BERLIN (Reuters) - Almost one in five German companies sees itself at acute risk of insolvency due to the coronavirus crisis, a survey from the DIHK Chambers of Commerce showed, pointing to the heavy toll the coronavirus outbreak could take on Europe’s largest economy.
“That should set all the alarm bells ringing - if we don’t take decisive action, we’ll see economic damage of historic proportions,” DIHK President Eric Schweitzer said of the survey published on Friday.
The survey of 15,000 firms showed more than 80% of German companies expect revenues to decline significantly this year. More than a quarter of firms see revenues tumbling by at least 50% in 2020, creating problems with decreasing liquidity.
Germany is in virtual lockdown, with more than 42,000 infected and more than 250 dead. Parliament on Wednesday suspended the country’s constitutionally enshrined debt brake, approving a massive stimulus package worth more than 750 billion euros ($823.28 billion) to help weather the economic fallout.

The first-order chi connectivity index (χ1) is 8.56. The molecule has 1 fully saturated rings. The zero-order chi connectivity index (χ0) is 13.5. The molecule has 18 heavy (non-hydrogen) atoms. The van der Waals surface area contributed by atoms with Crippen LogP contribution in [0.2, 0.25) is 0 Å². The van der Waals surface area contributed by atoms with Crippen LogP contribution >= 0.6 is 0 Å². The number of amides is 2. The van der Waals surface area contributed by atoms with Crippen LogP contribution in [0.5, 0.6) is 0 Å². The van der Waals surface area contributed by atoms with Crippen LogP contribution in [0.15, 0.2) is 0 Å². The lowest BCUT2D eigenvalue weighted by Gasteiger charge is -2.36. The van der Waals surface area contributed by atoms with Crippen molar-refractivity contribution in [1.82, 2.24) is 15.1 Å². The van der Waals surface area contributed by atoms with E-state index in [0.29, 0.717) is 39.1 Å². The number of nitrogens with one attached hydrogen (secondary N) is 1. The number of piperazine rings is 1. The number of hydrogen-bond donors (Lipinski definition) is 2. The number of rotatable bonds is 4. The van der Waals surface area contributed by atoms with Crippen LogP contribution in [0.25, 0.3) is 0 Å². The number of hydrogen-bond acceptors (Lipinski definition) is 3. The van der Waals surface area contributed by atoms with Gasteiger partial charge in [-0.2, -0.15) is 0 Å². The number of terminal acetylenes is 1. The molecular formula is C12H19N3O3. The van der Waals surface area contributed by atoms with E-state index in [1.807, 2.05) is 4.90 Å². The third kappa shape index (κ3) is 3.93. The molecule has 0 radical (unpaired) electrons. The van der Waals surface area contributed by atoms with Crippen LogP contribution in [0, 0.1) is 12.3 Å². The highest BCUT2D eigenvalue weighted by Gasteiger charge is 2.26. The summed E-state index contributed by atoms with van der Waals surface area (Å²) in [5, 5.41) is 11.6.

“The number of affected companies has quickly risen from week to week due to the decreed restrictions on public life,” Schweitzer said. “Little of that help has arrived so far. It’s particularly tight for companies now at the end of the month.”
More than two-thirds of companies said they would need state subsidies to make ends meet.
The survey found that only 4% of companies expect to get through the year without a drop in revenues.
Some 43% of companies described a complete halt in their operations as their biggest problem.
Reporting by Michelle Martin, editing by Thomas Escritt
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